Forecasting flows for hydropower in the iconic Snowy Mountains
Funding source: Snowy Hydro Limited
The Snowy Mountains Hydro-electric Scheme, built in the second half of the 20th century, was a visionary power generation and drought mitigation venture of a scale never before constructed in Australia. It remains one of the civil engineering wonders of the modern world.
Its complex infrastructure of integrated trans-mountain tunnels and power stations collects and stores rain and snow from Australia’s Southern Alps, then diverts the water to irrigate farms along the Murray and Murrumbidgee Rivers. It also supplies 4,500 gigawatt hours of electricity each year for eastern mainland Australia (32% of the grid’s renewable energy).
But what of the future? How will climate change impact on the Scheme’s capacity to continue playing a vital role in Australia’s national economy?
Snowy Hydro is benefiting from innovative UQ-based research which aims to understand how different climatic conditions affect the amount of water that flows into the Snowy Scheme. The knowledge gained could promote more efficient water management, particularly in extreme dry or wet years.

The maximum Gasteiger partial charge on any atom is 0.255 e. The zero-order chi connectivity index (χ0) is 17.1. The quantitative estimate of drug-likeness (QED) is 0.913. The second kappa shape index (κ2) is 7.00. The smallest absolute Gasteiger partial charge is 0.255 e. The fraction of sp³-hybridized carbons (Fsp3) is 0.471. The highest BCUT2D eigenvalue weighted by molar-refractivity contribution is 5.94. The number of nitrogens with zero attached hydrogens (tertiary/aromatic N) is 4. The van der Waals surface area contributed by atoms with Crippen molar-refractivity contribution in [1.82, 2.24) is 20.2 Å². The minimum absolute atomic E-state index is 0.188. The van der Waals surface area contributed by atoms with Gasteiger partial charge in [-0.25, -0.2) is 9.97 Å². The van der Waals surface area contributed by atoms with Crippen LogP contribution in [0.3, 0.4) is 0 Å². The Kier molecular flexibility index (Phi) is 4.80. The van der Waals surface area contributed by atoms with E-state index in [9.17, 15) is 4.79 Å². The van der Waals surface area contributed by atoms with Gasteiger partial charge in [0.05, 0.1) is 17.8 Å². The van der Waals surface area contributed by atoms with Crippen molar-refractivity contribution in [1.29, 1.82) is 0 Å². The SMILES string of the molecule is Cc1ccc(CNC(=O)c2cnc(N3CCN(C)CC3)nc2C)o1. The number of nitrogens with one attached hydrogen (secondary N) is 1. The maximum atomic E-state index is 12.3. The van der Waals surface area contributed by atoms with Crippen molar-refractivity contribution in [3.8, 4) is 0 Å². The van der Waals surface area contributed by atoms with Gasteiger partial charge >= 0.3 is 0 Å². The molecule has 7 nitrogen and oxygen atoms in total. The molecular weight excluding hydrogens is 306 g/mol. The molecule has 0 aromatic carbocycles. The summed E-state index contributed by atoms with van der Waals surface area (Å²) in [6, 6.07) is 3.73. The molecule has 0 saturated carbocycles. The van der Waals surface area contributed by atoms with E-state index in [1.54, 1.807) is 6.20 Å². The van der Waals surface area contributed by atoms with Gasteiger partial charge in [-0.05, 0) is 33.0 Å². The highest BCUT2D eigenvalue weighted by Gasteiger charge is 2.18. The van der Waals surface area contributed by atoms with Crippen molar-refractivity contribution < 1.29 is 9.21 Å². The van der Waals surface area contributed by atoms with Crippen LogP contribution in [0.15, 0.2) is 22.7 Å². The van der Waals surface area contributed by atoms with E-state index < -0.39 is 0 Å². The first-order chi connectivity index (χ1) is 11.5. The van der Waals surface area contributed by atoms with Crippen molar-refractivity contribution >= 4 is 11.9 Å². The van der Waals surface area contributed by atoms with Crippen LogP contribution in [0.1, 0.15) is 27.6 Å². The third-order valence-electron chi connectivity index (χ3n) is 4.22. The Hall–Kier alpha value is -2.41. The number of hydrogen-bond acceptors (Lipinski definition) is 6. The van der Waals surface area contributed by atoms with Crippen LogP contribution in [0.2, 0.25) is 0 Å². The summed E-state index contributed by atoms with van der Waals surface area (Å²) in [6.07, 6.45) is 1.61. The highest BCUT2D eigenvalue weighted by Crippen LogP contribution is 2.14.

Professor Hamish McGowan and his team believe that improving the accuracy of river system inflow prediction will help agricultural and hydropower generation managers plan for more efficient water usage in both the short and the long term.
The researchers are collecting stable isotope signatures from precipitation events in the Snowy Mountains. These samples are compared and matched with stable isotopes of previous rain and snowfall events (preserved in stalagmites) to compile an extensive history of weather patterns for the region. Each signature reveals the type of weather that occurred at a particular time, as well as the air temperature changes which may have influenced evaporation and snow melt.
Reconstructing a high-resolution and long-term climate record from stalagmites will enhance understanding of long-term cyclic patterns, and help predict how future climate patterns might impact on the hydrology of the Snowy Mountains.
This research will help optimise the use of precious water from the iconic Snowy Mountains Scheme, and protect the region’s $3 billion annual agricultural output while continuing to power up south east Australia with renewable hydroelectric electricity.